RICHADA, not usually given over to using superlatives, especially in regards to hotel food, often finds in Germany his vocabulary being stretched to the limit in order to describe the sheer taste and quality of the dishes consumed.

              Each German hotel in which we stay seems to outdo the last on this score and, whilst very different in culinary style to those that we are more used to in the centre and east of the country, the Traube was no exception feeding and "watering" us in terrific style.

              With the same waitress that earlier showed us to our room serving us, we had no trouble deciphering the menu, we requested, and were presented with, an English translation of the menu. A good tip this, taught me by my Polish wife, if you find yourself abroad it is always worth asking in case they have an English menu - it amazes me how often that they do!

              The Traube is very popular with local residents, who all know the proprietor well; it appears to double as their "local" which only goes to enhance its authentically local and friendly character.

              The bar come restaurant, if in this country, I would describe as a trifle "forced rustic" with its over use of redundant cart wheels and horse bridles, it is some time since I have been in an English pub looking like this - but if the ambiance was similar.....

              .....the food was most certainly NOT!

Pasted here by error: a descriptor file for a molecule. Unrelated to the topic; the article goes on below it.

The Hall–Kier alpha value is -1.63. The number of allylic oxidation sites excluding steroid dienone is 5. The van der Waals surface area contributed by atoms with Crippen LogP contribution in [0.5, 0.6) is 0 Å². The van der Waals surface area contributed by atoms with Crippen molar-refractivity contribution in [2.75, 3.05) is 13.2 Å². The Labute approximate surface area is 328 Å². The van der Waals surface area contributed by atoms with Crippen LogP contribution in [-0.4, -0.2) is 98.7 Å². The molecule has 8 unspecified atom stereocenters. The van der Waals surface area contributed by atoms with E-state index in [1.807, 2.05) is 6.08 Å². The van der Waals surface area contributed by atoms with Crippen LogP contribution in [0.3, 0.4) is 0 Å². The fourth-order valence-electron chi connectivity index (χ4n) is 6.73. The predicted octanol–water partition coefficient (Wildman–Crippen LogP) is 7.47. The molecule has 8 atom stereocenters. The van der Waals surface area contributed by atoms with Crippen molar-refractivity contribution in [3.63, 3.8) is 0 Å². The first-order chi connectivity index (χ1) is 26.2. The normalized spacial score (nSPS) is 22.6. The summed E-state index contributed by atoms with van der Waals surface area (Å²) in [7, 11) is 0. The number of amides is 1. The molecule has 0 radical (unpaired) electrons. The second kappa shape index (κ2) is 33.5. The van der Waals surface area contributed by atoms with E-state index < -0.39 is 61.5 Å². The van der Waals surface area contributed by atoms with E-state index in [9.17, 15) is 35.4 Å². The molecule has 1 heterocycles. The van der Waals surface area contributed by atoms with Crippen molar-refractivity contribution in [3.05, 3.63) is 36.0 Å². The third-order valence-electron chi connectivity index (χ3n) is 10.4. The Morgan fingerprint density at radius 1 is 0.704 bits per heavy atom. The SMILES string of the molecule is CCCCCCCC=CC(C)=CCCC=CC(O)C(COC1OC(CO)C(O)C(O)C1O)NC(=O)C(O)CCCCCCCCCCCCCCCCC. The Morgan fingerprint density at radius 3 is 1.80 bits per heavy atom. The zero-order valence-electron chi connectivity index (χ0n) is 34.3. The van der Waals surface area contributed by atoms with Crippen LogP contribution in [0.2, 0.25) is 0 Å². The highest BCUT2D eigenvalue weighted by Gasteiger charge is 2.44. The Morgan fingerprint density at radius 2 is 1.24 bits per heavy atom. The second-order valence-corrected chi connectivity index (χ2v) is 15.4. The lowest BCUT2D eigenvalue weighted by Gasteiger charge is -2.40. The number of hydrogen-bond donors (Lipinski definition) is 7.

The website had described the food as being Mediterranean in style, this was our first experience in southern Germany and the food choice was certainly different to any we have been offered further north or east, but it was not exactly Italian in style either - but then, there is more to the "Med" than Italy! My notes actually start by describing dinner as "out of this world" - that covered the flavours, the fact that 50 Euros covered the cost of the huge two course gourmet dinner (we really could not manage a sweet!), plus two fresh apple juices and 0.5 litre of superb locally produced wine, was merely the icing on the cake.

              We started with an Alsace speciality (correct me if I'm wrong but hardly Mediterranean that!) a form of wafer thin pizza - one vegetarian the other ham - both set in "heavy yoghurt". What really impressed us was that the waitress quite openly steered us away from ordering one each - far too big to manage she said, asking the proprietor if we could have half of the dish each to share - generously he willingly obliged and we were charged accordingly. It was served in two halves on a wooden board for us to share. I am not a pizza, nor yoghurt (heavy or otherwise!) lover - these two dishes were, however, mouth wateringly good, especially washed down with what was probably the best dry white wine that I have yet tasted.